This Baltimore County medical malpractice lawsuit involves allegations of a failure to diagnose, treat, and monitor a cardiac patient for sudden death heart arrhythmia.Summary of Plaintiff's Allegations
Patient presents to St. Joseph Medical Center with a recent history of near syncopal episodes (fainting/passing out). He does not report any chest pain and his cardiac history is unremarkable.
During his admission, Patient manifests mild EKG changes consistent with a prior inferior wall infarction. He later undergoes cardiac catheterization, which reveals that he has an ejection fraction reduced at 35% to 40%. An ejection fraction is a measurement to determine how well your heart is pumping out blood. Normal rates are 55% to 70%.
The patient is discharged with a diagnosis of stress cardiomyopathy, a condition where stress can cause rapid and severe heart weakness. The Defendant Health Care Providers never diagnose or suspect the possibility of sudden death arrhythmia, notwithstanding the fact that he has an abnormal ejection fraction with numerous and continuous near syncopal episodes, no notable cardiac history, and no history of drug use. Instead, discharge instructions are limited to stress-induced cardiomyopathy, with no information regarding sudden death arrhythmia.
Two months after the patient's discharge, he suddenly dies. The patient's mother claims he would not have died had the Defendant Health Care Providers properly diagnosed, monitored, and treated him for sudden death arrhythmia.
Patient's mother, a resident of Somerset County, files a survival action, a wrongful death claim, and a failure to obtain informed consent claim in Baltimore County. She alleges that the Defendant Health Care Providers violated the standard of care by failing to properly and timely assess, treat, and monitor her son's condition, including the possibility of sudden death arrhythmia.Jurisdiction
- Baltimore County
- St Joseph Medical Center (University of Maryland Medical Systems)
- A Towson internist
- A Towson cardiologist
- Failed to properly and timely assess, treat, and monitor her son's condition, including the possibility of sudden death arrhythmia.
- Survival Action
- Wrongful Death
- Informed Consent
- Bruce Charash, M.D. - board certified in internal medicine and cardiology; licensed practicing physician in New York. Dr. Charash was also named as an expert in a lawsuit filed less than a month before this claim.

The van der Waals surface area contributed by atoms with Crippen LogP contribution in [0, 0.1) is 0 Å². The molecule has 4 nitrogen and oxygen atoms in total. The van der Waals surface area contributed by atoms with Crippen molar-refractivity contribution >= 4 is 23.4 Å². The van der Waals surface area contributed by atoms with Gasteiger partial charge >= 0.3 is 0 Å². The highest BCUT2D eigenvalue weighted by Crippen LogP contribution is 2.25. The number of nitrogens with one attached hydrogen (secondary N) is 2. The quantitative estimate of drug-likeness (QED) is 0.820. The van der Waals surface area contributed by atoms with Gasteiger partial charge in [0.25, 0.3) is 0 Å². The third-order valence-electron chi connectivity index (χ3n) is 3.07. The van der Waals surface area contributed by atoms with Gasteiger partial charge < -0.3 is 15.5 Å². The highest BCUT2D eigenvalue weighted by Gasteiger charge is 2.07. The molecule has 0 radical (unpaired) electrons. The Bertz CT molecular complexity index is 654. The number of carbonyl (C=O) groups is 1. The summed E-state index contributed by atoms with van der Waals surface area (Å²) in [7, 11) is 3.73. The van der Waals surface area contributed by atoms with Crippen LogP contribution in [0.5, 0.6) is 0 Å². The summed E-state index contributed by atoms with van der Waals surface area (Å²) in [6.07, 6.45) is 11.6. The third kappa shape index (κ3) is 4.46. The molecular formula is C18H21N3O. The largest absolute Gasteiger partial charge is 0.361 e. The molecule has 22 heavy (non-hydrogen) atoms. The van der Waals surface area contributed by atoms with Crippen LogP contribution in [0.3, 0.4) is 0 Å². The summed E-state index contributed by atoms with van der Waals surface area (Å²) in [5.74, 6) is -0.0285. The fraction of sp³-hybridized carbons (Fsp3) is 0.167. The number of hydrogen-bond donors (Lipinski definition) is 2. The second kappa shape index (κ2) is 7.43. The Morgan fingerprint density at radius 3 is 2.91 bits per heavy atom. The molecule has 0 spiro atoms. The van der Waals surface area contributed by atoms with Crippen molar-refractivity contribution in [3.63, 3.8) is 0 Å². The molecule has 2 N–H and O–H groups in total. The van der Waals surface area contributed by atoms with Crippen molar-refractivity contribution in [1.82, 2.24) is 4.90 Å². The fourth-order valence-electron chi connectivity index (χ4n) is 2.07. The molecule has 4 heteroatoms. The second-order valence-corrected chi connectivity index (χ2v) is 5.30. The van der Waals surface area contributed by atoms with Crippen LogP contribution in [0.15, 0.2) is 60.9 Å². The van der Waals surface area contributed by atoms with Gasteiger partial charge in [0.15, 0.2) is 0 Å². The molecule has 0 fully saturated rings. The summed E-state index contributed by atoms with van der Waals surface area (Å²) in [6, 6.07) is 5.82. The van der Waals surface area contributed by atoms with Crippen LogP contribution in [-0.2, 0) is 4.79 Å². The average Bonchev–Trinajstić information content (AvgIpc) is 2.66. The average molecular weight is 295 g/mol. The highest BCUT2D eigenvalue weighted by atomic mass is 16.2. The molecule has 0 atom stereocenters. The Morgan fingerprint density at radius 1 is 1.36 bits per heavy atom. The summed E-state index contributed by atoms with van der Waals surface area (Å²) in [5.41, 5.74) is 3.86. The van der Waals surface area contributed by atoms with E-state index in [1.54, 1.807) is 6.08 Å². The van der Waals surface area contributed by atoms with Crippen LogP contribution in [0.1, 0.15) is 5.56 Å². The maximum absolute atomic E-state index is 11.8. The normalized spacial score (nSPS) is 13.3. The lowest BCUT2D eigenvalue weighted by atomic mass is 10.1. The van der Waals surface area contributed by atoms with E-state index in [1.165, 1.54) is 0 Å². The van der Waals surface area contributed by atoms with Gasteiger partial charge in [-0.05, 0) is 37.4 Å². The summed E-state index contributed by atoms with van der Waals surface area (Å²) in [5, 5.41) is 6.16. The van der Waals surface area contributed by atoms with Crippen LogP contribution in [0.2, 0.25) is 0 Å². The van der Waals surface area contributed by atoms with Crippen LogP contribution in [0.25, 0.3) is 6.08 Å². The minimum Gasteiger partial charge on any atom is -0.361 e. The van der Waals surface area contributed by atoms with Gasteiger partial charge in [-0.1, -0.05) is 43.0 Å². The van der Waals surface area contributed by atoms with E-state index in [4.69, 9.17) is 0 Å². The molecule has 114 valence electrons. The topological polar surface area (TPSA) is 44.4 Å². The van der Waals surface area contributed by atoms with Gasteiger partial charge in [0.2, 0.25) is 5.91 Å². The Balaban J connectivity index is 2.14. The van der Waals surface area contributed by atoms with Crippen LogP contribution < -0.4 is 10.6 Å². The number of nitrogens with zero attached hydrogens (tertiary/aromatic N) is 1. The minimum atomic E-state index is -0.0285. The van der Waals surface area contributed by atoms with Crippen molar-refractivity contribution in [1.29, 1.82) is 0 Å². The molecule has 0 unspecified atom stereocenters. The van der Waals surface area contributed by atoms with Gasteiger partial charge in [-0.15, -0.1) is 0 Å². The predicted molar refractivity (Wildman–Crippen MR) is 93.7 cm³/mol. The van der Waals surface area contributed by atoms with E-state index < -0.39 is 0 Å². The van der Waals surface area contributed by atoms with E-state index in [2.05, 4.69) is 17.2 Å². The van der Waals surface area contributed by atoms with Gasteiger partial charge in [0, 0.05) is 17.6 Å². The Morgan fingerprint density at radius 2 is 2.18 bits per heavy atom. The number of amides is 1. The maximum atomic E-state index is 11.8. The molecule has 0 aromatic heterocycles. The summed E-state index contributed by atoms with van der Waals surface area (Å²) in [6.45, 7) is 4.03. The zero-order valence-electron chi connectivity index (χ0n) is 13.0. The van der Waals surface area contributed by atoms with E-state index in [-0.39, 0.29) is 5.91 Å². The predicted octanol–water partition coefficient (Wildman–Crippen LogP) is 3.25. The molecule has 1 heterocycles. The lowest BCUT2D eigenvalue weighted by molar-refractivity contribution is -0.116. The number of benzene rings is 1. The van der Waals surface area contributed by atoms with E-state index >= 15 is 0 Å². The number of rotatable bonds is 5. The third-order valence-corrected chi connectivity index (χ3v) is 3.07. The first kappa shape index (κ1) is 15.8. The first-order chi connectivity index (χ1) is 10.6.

- Cardiomyopathy simply means that the heart is no longer able to squeeze or contract in an efficient manner to allow it to pump blood appropriately. Cardiologists evaluate this most often either in the cath laboratory or with an echocardiogram by looking at a value called an ejection fraction.
- Ejection fraction simply says what percentage of the blood that was taken into the heart is ejected out of the heart. The normal ejection fraction is 55 to 75 percent. As you drop below that level, you can be said to have a cardiomyopathy.
- The doctor apparently concluded that a low ejection fraction equaled cardiomyopathy and stopped there. Plaintiff's claim is that because he had no other symptoms that would lead you to believe that there was not something deeper, the doctors should not have ruled out sudden death arrhythmia.
- Plaintiff argues that this man should have been placed on a wearable defibrillator and likely would have graduated to a traditional defibrillator. These devices have been recognized as preventing sudden death by arrhythmia with a 95-99% success rate.
If you have suffered as a result of the negligence of a doctor, nurse or other healthcare provider, our law firm can help you. You are entitled to justice and monetary compensation for the needless harm that has been done to you. Miller & Zois has a very long history of results in medical malpractice and nursing home cases in Maryland, earning large verdicts and settlements. Call today to speak with a caring medical negligence attorney who can help you at 800-553-8082 or get a free online case review.More Malpractice Claim Information
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- Another Baltimore case, this one against Franklin Square
- Classic heart attack misdiagnosis case filed in January 2016 in Rockville, Maryland
- Another absolutely classic heart attack misdiagnosis lawsuit also filed in Rockville within a month of the preceding example against Kaiser Permanente and its doctors and nurses
- Heart attack misdiagnosis in the emergency room lawsuit in Baltimore against St. Agnes Hospital
- CALL 800-553-8082 or get a free online case review of your medical malpractice serious injury and wrongful death claims. Miller & Zois handles medical negligence claims throughout the entire state of Maryland and Washington, D.C.